The UCI School of Social Ecology's new Metropolitan Futures Initiative report is titled "Understanding Mixing in Neighborhoods & Its Relationship With Economic Dynamism." Public domain photo/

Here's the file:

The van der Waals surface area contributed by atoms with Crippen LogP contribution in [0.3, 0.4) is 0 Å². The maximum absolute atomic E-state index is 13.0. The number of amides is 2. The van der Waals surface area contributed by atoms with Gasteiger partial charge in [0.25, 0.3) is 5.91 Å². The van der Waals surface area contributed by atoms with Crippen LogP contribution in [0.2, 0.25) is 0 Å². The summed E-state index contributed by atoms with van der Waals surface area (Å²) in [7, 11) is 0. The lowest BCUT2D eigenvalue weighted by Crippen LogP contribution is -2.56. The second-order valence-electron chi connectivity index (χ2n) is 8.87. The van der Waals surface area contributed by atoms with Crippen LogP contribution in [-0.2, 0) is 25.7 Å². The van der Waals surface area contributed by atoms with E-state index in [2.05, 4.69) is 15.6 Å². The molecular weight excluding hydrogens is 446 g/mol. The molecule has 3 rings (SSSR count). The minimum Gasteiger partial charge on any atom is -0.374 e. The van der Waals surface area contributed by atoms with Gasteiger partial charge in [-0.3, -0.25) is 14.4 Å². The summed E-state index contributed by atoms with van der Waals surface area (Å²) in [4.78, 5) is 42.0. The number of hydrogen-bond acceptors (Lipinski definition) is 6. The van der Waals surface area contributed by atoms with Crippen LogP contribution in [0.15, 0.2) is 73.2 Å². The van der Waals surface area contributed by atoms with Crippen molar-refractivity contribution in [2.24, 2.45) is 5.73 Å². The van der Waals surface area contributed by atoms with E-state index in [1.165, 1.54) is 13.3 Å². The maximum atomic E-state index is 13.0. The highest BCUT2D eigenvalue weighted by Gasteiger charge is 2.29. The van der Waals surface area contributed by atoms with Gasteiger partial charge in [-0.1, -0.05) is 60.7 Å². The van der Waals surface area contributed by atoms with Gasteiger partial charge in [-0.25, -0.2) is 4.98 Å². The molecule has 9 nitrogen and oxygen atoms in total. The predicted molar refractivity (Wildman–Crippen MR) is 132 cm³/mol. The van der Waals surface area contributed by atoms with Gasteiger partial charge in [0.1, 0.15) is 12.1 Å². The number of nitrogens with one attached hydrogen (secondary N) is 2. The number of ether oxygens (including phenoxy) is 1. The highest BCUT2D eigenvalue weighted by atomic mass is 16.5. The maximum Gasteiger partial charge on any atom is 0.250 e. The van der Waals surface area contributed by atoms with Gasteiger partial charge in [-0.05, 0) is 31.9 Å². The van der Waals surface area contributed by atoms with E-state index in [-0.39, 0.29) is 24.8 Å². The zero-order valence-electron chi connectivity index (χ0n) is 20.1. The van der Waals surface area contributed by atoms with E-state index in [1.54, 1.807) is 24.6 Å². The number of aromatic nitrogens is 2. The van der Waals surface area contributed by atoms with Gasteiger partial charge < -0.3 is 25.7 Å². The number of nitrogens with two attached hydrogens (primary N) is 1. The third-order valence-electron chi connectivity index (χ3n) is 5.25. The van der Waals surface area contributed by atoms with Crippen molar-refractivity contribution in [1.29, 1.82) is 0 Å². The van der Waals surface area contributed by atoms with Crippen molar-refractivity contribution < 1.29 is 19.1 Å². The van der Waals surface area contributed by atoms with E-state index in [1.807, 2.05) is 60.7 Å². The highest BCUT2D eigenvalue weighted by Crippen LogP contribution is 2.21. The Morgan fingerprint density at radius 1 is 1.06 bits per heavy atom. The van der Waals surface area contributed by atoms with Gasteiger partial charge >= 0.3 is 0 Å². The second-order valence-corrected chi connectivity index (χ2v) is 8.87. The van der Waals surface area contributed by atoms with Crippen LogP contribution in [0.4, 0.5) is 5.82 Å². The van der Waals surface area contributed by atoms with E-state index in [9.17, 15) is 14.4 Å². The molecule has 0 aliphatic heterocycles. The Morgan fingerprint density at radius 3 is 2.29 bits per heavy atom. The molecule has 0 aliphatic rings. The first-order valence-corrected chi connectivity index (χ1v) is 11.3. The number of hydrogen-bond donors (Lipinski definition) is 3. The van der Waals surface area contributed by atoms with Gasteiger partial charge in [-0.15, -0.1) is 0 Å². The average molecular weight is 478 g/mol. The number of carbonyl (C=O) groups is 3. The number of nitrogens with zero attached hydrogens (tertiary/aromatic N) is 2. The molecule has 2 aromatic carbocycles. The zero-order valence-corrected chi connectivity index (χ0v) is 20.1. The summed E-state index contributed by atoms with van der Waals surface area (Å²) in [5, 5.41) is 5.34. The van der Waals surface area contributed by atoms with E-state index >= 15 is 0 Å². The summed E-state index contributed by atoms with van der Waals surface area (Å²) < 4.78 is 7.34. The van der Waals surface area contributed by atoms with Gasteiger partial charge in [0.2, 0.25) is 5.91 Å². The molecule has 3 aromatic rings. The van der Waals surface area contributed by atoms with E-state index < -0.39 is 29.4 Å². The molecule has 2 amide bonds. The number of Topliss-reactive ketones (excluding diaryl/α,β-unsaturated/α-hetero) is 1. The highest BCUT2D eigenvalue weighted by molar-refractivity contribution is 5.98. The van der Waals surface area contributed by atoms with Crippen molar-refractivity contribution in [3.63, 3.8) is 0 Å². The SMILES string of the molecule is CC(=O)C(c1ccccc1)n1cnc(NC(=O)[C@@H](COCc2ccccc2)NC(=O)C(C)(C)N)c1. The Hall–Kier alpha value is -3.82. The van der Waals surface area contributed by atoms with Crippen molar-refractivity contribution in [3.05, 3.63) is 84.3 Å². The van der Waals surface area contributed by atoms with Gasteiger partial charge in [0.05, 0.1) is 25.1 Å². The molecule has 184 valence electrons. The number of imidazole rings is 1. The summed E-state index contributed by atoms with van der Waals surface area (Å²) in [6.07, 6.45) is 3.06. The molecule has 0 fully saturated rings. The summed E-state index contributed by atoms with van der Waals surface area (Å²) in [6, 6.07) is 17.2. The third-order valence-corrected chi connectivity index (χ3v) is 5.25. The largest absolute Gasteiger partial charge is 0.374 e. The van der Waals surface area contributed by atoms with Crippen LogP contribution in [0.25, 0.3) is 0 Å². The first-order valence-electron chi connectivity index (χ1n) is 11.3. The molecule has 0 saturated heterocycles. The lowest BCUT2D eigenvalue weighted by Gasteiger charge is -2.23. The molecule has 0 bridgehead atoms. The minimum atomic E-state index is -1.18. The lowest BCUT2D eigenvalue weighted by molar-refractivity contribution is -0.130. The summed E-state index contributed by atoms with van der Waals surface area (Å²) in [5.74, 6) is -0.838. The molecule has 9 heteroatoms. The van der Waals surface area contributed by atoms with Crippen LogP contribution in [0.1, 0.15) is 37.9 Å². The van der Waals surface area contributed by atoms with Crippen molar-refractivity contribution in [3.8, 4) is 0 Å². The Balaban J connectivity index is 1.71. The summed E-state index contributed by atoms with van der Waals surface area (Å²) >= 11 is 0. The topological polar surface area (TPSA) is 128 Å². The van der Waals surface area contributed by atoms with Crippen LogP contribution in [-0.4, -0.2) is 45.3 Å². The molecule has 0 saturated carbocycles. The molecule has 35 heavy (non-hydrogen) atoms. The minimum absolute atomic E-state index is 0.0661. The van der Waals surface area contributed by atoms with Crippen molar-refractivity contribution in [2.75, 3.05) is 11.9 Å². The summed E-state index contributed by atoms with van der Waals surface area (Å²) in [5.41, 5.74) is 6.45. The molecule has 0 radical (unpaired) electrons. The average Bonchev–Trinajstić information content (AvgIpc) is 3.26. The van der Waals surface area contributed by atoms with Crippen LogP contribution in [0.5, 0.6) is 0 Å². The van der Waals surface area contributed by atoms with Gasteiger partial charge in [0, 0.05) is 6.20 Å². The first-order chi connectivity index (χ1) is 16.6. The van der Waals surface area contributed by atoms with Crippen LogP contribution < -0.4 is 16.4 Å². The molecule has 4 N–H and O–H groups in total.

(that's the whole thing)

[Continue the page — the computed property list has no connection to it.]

The latest quarterly report issued through the School of Social Ecology’s Metropolitan Futures Initiative explores the concept of demographic “mixing,” its prevalence in Southern California neighborhoods and its relationship to “economic dynamism.” Researchers identified seven factors that directly affect a community’s vitality and well-being, each with a four- or five-category range: population age, household income, educational attainment, race/ethnicity, housing age, housing type and land use. “Mixing” refers to the distribution of those attributes. For example, an area where residents were fairly evenly divided among the four population age categories would be described as having a high level of age mixing. Conversely, a place with a large proportion of children and middle-aged adults but few young adults and seniors would be labeled as having a low degree of age mixing. “Our cutting-edge statistical analyses allow us to assess which neighborhood ‘ingredients’ help or hinder such economic indicators as employment or home value,” said John Hipp, director of the MFI and professor of criminology, law & society at UCI. See the report here.